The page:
On Thursday, Fitch confirmed the same in their dismal report on the reality of what the effect of the “tax cut”
“Such reform would deliver a modest and temporary spur to growth, already reflected in growth forecasts of 2.5% for 2018. However, it will lead to wider fiscal deficits and add significantly to US government debt. As such, Fitch has revised up its medium-term debt forecast. US federal debt was 77% of GDP for this fiscal year. Fitch believes the tax package will be revenue negative, even under generous assumptions about its growth impact. Under a realistic scenario of tax cuts and macro conditions, the federal deficit will reach 4% of GDP by next year, and the US debt/GDP ratio would rise to 120% of GDP by 2027.
Tax cuts may lead to a short-lived boost to output, but Fitch believes that they will not pay for themselves or lead to a permanently higher growth rate. The cost of capital is already low and corporate profits are elevated. In addition, the effective tax rate paid by large corporations is well below the existing statutory rate.
Fitch expects US economic growth to peak at 2.5% in 2018 before falling back to 2.2% in 2019. The US will enter the next downturn with a general government “structural deficit” (subtracting the impact of the economic cycle) larger than any other ‘AAA’ sovereign, leaving the US more exposed to a downturn than other similarly rated sovereigns. The US is the most indebted ‘AAA’ country and it is running the loosest fiscal stance. Long-term debt dynamics are also more negative than those of peers, with health and social security spending commitments set to rise over the next decade. “
There is nothing “good” in any of the statements above, and drive to the same conclusions I discussed last Monday.
You can’t solve a debt problem, by issuing more debt.
While Congressional members continue campaigning that the “tax plan” would give an $1182 tax cut to most Americans, and boost wages by $4000, such has never been the case. A recent study by the Economic Policy Institute suggested the same in a recent study:
“Cutting corporate tax rate cuts would do very little to boost employment generation. In fact, cutting corporate tax rates ranks as the least effective form of fiscal support for employment generation, since corporate tax cuts primarily benefit rich households—who are less likely to increase their consumption than low- or middle-income households when they receive tax cuts.”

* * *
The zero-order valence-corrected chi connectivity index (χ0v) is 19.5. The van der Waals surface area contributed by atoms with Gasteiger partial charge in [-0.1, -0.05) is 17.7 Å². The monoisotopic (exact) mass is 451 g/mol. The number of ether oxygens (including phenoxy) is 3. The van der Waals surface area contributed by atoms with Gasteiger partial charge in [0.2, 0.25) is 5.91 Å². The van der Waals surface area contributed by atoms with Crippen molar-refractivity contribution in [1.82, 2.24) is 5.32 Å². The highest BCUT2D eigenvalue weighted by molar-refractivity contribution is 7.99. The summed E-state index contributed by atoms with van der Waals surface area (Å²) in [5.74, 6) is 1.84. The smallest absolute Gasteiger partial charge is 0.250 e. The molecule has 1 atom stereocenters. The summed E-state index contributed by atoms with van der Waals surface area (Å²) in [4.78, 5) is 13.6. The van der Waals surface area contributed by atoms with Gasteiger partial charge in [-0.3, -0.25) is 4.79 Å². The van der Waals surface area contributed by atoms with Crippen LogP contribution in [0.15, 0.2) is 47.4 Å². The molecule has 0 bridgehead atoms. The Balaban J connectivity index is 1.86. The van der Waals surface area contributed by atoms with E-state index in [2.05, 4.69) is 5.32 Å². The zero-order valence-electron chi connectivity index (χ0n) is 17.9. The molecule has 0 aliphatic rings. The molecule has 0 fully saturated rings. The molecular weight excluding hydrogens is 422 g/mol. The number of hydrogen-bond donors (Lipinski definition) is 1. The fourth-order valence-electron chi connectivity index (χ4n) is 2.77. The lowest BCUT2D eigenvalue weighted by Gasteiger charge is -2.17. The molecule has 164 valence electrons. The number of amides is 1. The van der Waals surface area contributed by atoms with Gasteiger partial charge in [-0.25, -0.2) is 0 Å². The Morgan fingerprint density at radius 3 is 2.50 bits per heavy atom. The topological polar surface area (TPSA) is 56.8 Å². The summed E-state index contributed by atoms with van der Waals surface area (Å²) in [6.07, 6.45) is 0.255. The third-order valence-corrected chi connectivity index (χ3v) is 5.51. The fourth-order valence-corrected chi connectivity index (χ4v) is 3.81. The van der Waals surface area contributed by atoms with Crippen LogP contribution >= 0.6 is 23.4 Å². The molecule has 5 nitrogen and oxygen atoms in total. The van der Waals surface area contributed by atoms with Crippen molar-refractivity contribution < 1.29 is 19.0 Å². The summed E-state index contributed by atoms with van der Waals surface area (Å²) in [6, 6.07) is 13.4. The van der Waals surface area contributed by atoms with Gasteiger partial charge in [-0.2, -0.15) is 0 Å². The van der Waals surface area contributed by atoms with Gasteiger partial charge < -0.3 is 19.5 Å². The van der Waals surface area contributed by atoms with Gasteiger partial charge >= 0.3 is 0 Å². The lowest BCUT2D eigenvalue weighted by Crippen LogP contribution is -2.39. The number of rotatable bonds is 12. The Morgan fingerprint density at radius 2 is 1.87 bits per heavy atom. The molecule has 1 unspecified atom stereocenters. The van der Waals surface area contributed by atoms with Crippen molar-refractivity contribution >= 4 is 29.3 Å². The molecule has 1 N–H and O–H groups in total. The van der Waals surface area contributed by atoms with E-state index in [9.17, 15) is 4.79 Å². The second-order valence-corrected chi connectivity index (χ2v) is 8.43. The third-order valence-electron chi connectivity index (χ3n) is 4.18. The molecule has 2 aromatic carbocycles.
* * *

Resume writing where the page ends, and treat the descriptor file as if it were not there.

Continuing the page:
This is a point I have made previously. Corporate tax rate cuts will unambiguously redistribute post-tax income regressively. The corporate income tax is a progressive tax, with the top 1% of households accounting for 47% of the corporate income tax.
Don’t be bamboozled by the idea that tax cuts and reforms will lead to sustained economic growth. There is simply NO evidence that such is the case over the long-term.
However, there is plenty of evidence to suggest that further costly reforms and run-away budgets will lead to an increase of the current national debt and the ongoing low-growth economy that has plagued the U.S. since the turn of the century.
In other words….“it’s the debt, stupid.”
In the meantime, here is your weekend reading list.
Trump, Economy & Fed
- Supply Shocks Raise Odds Of Fed Mistakeby Danielle Dimartino-Booth via Bloomberg
- The “Rob Peter To Pay Apple” Actby Matt Labash via TWS
- Cutting Corporate Taxes Is The Best Part Of The Plan by Caroline Baum via MarketWatch
- Deficit Hawks Skeptical Of Assumptionsby Matt Welch via Reason
- Which Companies Spend Most On Lobbyists by Simon Constable via Forbes
- Most Important Things Still In The Tax Bill by Nathan Lewis via Forbes
- Amended GOP Tax Plan Points Released by Tyler Durden via ZeroHedge
- The “Haggling” Will Only Intensify by Joe Ciolli via BI
- Please Stop Calling Me A “Shadow Banker” by Pedro Da Costa via BI
- GOP Has A $74 Billion Hole In Their Tax Bill by Bob Bryan via BI
- Why The Numbers Don’t Add Up For The Tax Bill by Yuval Rosenberg via Fiscal Times
- A Government Of, By & For The Plutocrats by Nomi Prins via The Daily Reckoning
- Proposed Tax Bill Needs To Die by David Leonhardt via NYT
- Tax-Cut Proponents Ignore There’s No Free Lunch by Henry Aaron via Real Clear Markets
- GOP Tax Plan Screws The Middle Class by David Stockman via Daily Reckoning
- How The GOP Can Pay For The Tax Plan by Hugh Hewitt via Washington Post